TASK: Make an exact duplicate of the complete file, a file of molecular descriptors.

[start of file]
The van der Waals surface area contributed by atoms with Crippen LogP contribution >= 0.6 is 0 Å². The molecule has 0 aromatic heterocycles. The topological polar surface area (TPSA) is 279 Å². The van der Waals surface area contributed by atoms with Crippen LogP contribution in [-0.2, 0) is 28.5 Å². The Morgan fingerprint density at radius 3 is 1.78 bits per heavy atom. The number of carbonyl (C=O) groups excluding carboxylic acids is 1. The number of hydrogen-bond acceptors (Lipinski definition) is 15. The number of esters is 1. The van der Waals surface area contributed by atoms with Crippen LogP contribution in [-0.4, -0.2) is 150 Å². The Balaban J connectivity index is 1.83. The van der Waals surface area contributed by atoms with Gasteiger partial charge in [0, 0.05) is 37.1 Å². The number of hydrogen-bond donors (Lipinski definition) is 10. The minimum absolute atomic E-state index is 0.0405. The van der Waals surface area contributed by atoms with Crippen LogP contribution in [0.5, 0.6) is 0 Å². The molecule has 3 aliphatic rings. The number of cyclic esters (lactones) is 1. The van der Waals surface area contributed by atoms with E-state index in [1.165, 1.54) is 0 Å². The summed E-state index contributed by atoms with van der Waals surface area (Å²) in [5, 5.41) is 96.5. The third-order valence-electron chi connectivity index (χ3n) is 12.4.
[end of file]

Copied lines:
The van der Waals surface area contributed by atoms with Crippen LogP contribution >= 0.6 is 0 Å². The molecule has 0 aromatic heterocycles. The topological polar surface area (TPSA) is 279 Å². The van der Waals surface area contributed by atoms with Crippen LogP contribution in [-0.2, 0) is 28.5 Å². The Morgan fingerprint density at radius 3 is 1.78 bits per heavy atom. The number of carbonyl (C=O) groups excluding carboxylic acids is 1. The number of hydrogen-bond acceptors (Lipinski definition) is 15. The number of esters is 1. The van der Waals surface area contributed by atoms with Crippen LogP contribution in [-0.4, -0.2) is 150 Å². The Balaban J connectivity index is 1.83. The van der Waals surface area contributed by atoms with Gasteiger partial charge in [0, 0.05) is 37.1 Å². The number of hydrogen-bond donors (Lipinski definition) is 10. The minimum absolute atomic E-state index is 0.0405. The van der Waals surface area contributed by atoms with Crippen LogP contribution in [0.5, 0.6) is 0 Å². The molecule has 3 aliphatic rings. The number of cyclic esters (lactones) is 1. The van der Waals surface area contributed by atoms with E-state index in [1.165, 1.54) is 0 Å². The summed E-state index contributed by atoms with van der Waals surface area (Å²) in [5, 5.41) is 96.5. The third-order valence-electron chi connectivity index (χ3n) is 12.4.